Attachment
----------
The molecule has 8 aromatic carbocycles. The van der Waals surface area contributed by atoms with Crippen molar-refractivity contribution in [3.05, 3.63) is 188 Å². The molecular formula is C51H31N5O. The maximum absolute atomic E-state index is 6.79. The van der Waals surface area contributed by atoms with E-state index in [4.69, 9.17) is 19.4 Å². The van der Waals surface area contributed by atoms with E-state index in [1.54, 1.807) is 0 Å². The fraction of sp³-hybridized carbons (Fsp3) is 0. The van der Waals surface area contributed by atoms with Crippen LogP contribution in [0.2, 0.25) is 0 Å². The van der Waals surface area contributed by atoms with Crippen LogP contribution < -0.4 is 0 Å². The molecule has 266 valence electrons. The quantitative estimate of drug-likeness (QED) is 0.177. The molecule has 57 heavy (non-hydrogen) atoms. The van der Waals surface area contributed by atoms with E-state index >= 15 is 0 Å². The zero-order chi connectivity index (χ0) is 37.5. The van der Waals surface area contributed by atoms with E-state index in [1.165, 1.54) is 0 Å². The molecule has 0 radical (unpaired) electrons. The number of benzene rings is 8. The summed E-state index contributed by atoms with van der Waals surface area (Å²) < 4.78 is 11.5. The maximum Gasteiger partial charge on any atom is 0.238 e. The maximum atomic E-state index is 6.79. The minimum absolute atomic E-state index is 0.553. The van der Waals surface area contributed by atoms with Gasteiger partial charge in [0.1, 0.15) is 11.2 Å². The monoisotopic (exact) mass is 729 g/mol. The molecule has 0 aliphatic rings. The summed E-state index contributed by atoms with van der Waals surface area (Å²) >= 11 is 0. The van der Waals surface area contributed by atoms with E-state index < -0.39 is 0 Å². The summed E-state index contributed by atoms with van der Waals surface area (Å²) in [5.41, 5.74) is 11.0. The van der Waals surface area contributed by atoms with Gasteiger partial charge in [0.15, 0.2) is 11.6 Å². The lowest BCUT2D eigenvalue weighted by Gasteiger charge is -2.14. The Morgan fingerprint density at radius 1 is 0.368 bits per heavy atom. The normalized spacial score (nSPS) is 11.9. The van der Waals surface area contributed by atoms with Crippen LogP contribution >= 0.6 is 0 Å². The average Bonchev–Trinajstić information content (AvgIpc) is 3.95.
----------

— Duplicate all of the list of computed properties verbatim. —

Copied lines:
The molecule has 8 aromatic carbocycles. The van der Waals surface area contributed by atoms with Crippen molar-refractivity contribution in [3.05, 3.63) is 188 Å². The molecular formula is C51H31N5O. The maximum absolute atomic E-state index is 6.79. The van der Waals surface area contributed by atoms with E-state index in [4.69, 9.17) is 19.4 Å². The van der Waals surface area contributed by atoms with E-state index in [1.54, 1.807) is 0 Å². The fraction of sp³-hybridized carbons (Fsp3) is 0. The van der Waals surface area contributed by atoms with Crippen LogP contribution in [0.2, 0.25) is 0 Å². The van der Waals surface area contributed by atoms with Crippen LogP contribution < -0.4 is 0 Å². The molecule has 266 valence electrons. The quantitative estimate of drug-likeness (QED) is 0.177. The molecule has 57 heavy (non-hydrogen) atoms. The van der Waals surface area contributed by atoms with E-state index >= 15 is 0 Å². The zero-order chi connectivity index (χ0) is 37.5. The van der Waals surface area contributed by atoms with E-state index in [1.165, 1.54) is 0 Å². The molecule has 0 radical (unpaired) electrons. The number of benzene rings is 8. The summed E-state index contributed by atoms with van der Waals surface area (Å²) < 4.78 is 11.5. The maximum Gasteiger partial charge on any atom is 0.238 e. The maximum atomic E-state index is 6.79. The minimum absolute atomic E-state index is 0.553. The van der Waals surface area contributed by atoms with Gasteiger partial charge in [0.1, 0.15) is 11.2 Å². The monoisotopic (exact) mass is 729 g/mol. The molecule has 0 aliphatic rings. The summed E-state index contributed by atoms with van der Waals surface area (Å²) >= 11 is 0. The van der Waals surface area contributed by atoms with E-state index < -0.39 is 0 Å². The summed E-state index contributed by atoms with van der Waals surface area (Å²) in [5.41, 5.74) is 11.0. The van der Waals surface area contributed by atoms with Gasteiger partial charge in [0.15, 0.2) is 11.6 Å². The lowest BCUT2D eigenvalue weighted by Gasteiger charge is -2.14. The Morgan fingerprint density at radius 1 is 0.368 bits per heavy atom. The normalized spacial score (nSPS) is 11.9. The van der Waals surface area contributed by atoms with Crippen LogP contribution >= 0.6 is 0 Å². The average Bonchev–Trinajstić information content (AvgIpc) is 3.95.